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When books look good on screen

Updated: 2012-09-11 10:11
By Zhang Kun (China Daily)

Mo Yan, one of the country's most acclaimed authors, once wrote a novel for the big screen. It was turned down flat by the well-known film director, Zhang Yimou.

"I created my heroine in the image of Gong Li, who was (rumored to be) Zhang's sweetheart at that time," Mo recalls. "And I visualized her eyes, her poses and smiles throughout the whole writing process - I was already playing the movie in my head."

Mo says Zhang was very critical when he received the script. "He asked me, 'Why are you thinking on our behalf? You have even decided the position of the camera!'" the author recalls.

The harsh criticisms made the writer realize that "a good novelist might not necessarily be a good filmmaker".

Mo had thought he would be able to duplicate his earliest success - Zhang adapted his novel in the Golden Bear Award-winning movie, The Red Sorghum, in 1988. The success prompted the author to write a novel especially for the director.

He shared the incident at a recent international forum titled "Literature in the Age of Images" held in Shanghai. At the event, writers from home and abroad discussed their experiences and thoughts about the relationship between fiction and film.

Writer Su Tong, whose novels have frequently been adapted into movies and television series, says he has always remained cautious about book-to-screen adaptations, which he treats as "remote relatives".

"We are sad to see literature losing its supreme position to all kinds of visual presentations in the past few decades. Novelists are gradually being marginalized," Su adds.

Another Chinese writer, Wu Nien-jen from Taiwan, says more than 60 years ago during the golden age of Hollywood, it was predicted that film would overtake the place of literature.

"I think the situation has not changed much. Literature is consumed by images, but not replaced by them," says the novelist, playwright and film director. He occasionally acted in films, like Edward Yang's film Yi Yi in 2000.

Wu opines that good literature provides a solid foundation for film and television.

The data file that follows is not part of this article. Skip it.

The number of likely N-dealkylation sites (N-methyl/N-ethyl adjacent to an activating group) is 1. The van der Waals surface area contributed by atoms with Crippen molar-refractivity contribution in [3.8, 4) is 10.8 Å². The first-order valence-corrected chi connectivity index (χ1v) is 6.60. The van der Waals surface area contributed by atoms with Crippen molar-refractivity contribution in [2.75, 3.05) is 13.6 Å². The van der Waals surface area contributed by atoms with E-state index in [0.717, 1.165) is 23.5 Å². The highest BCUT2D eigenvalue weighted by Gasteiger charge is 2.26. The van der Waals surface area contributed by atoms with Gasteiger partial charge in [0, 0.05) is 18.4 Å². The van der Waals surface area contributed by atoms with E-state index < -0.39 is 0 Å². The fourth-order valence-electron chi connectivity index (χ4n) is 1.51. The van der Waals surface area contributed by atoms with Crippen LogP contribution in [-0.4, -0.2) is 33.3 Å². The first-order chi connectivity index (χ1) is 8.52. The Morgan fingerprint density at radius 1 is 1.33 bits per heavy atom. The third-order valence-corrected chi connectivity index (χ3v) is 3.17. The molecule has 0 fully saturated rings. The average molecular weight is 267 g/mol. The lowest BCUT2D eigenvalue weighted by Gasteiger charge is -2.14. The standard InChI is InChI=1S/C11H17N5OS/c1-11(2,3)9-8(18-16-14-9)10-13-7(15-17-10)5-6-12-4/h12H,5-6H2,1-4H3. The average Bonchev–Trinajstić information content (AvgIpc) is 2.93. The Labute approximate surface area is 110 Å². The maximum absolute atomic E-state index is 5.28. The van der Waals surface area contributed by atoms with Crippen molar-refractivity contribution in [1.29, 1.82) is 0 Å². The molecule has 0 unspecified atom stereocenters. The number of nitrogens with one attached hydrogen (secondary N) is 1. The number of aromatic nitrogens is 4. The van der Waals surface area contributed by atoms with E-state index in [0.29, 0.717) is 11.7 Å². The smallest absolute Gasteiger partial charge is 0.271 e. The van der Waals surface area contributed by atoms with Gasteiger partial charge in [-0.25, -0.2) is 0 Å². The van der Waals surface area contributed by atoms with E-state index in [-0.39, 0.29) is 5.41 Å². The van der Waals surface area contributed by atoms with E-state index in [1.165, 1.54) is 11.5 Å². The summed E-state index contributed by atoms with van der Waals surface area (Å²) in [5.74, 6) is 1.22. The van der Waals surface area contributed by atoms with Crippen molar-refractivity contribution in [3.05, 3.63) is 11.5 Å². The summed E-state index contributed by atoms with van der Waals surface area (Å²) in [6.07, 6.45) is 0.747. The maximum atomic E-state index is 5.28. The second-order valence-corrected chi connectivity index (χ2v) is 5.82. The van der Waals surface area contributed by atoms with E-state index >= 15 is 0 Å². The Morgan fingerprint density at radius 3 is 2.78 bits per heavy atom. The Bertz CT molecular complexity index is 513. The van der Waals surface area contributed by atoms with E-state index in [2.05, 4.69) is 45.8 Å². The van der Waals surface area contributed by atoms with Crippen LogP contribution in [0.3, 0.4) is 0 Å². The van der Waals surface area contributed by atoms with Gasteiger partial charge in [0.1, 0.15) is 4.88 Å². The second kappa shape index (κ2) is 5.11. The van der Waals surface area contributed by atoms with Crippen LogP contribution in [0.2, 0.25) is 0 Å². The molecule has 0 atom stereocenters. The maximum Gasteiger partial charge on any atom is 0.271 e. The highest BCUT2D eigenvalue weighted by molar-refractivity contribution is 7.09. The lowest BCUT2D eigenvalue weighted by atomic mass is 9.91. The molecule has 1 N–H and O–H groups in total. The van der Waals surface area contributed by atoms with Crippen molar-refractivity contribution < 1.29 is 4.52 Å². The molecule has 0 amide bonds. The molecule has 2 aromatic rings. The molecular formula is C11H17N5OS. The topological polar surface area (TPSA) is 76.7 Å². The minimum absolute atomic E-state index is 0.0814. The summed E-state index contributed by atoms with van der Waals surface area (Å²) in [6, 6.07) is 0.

"They are not enemies, but co-related with influence flowing both ways. The two will co-exist for mutual benefit for a long time in the future," Wu says. "The struggles and conflicts will bring about better work."

Admitting that the golden age of literature has passed, British author David Mitchell says the future belongs to images. But he cites some exceptions particularly the success of children's and youths' books, such as the Harry Potter and Twilight series.

He says today's sexy vampire and werewolf story readers may become more profound and serious tomorrow.

"Literature is like a drug like crack, except it has healthy side effects," the British writer says. "It alters the state of your mind, stimulates imagination and helps you understand other culture and other people."

Mitchell believes that just as people deprived of vitamin C will crave fruit, someday, people feeding on Youtube, Twitter, Facebook and a TV with 200 channels may have a stronger appetite for literature, because that's what they lack in their cultural diet.

Japanese author Atoda Takashi, who was chairman of the Japanese Writers' Society from 2007 to 2011, says compared to the large investment and wide public acceptance of films, literary writers have managed to maintain their personality.

"You no longer have to make everyone like your work, as long as a particular small group accepts it. And that gives you new freedom of creation."